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World Bank Predicts Double-Digit Food Inflation in MENA This Year

April 9, 2023
A woman shops at a vegetable market in Cairo, Egypt. Photo Credit | Reuters/Mohamed Abd El Ghany

According to the most recent economic update from the World Bank, economies in the Middle East and North Africa (MENA) are predicted to grow more slowly in 2023 as pressure from double-digit food inflation increases on poorer households. It also predicted that the effects of food insecurity might last for generations.

The Middle East and North Africa’s GDP is expected to decline to 3.0 percent in 2023 from 5.8 percent in 2022, according to a report titled “Altered Destinies: The Long-Term Effects of Rising Prices and Food Insecurity in the Middle East and North Africa.”

Slower growth is expected for oil exporters, who profited from a windfall in 2022, but a significant gap still exists between high-income countries and the rest of the region. Real GDP per capita growth, a more accurate indicator of living standards, is anticipated to decrease from 4.4 percent in 2022 to 1.6 percent in 2023.

However, the World Bank stated that their predictions do not take into account the impact of the unexpected OPEC+ oil output cuts that were announced on Sunday, which increased oil prices and price expectations. The report’s statistics were compiled before those announcements.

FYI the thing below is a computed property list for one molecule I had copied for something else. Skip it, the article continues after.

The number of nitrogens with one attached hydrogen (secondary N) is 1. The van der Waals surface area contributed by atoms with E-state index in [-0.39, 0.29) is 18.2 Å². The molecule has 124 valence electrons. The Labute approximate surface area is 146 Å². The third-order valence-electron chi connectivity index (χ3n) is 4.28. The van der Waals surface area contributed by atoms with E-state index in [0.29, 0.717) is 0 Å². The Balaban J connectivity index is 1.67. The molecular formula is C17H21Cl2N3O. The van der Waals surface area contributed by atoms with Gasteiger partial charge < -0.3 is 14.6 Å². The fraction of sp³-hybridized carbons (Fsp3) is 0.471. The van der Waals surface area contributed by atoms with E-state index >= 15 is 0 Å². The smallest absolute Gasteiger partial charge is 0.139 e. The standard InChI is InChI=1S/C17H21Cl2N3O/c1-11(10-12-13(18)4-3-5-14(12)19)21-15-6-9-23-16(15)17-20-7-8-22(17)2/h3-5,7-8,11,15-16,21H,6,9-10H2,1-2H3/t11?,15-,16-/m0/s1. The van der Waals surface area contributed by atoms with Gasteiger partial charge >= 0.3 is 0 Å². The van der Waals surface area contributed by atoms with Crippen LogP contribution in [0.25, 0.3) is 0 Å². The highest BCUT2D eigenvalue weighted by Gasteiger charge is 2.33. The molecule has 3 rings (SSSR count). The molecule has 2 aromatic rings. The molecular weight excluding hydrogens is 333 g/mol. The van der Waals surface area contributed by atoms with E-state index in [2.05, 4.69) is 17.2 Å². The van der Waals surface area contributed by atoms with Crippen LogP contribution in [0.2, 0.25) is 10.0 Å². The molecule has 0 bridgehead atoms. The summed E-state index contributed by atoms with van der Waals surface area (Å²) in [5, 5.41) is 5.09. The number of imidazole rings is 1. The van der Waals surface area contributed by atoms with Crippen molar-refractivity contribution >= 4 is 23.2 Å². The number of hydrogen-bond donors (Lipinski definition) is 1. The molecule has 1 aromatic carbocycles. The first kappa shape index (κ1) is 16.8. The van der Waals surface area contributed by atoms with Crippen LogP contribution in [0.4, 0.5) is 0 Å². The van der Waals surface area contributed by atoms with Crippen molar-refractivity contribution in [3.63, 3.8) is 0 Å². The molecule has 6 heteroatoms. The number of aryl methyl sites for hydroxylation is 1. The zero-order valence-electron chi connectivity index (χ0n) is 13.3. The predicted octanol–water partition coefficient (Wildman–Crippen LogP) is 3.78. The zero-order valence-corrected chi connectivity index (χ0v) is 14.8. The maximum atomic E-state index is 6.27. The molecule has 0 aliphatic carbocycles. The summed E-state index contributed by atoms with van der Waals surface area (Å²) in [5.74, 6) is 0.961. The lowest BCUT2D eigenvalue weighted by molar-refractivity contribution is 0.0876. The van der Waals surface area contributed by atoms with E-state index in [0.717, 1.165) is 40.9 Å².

The World Bank also expressed concern about the lack of policies in the region to combat food inflation, stating in its report that: “The human and economic cost of inaction is immense and bold policies are needed in a region where young people make up more than half of the population.”

According to the report, about eight million children under the age of five are expected to experience food insecurity this year, which is close to one in five people living in developing MENA nations. Even a brief increase in food prices can have long-lasting and frequently irreparable effects, according to Roberta Gatti, chief economist for the MENA region at the World Bank.

The paper offers policy solutions, such as targeted monetary and in-kind transfers that might be implemented right away to stop acute food insecurity; both could help to alleviate food insecurity before it worsens into a full-blown crisis. Improved parental leave, daycare, and medical care would assist mothers, who are crucial to a child’s development both in utero and in the early years.

Across the region, countries have been heavily hit by inflation, political crises and economic hurdles. Inevitably, this has deeply affected the lives of the population, particularly women and children, who are suffering from malnutrition. The World Bank’s analysis concluded that it is crucial to increase the resilience of food systems and reinforce supply chains, particularly in the face of upcoming market and climatic shocks.

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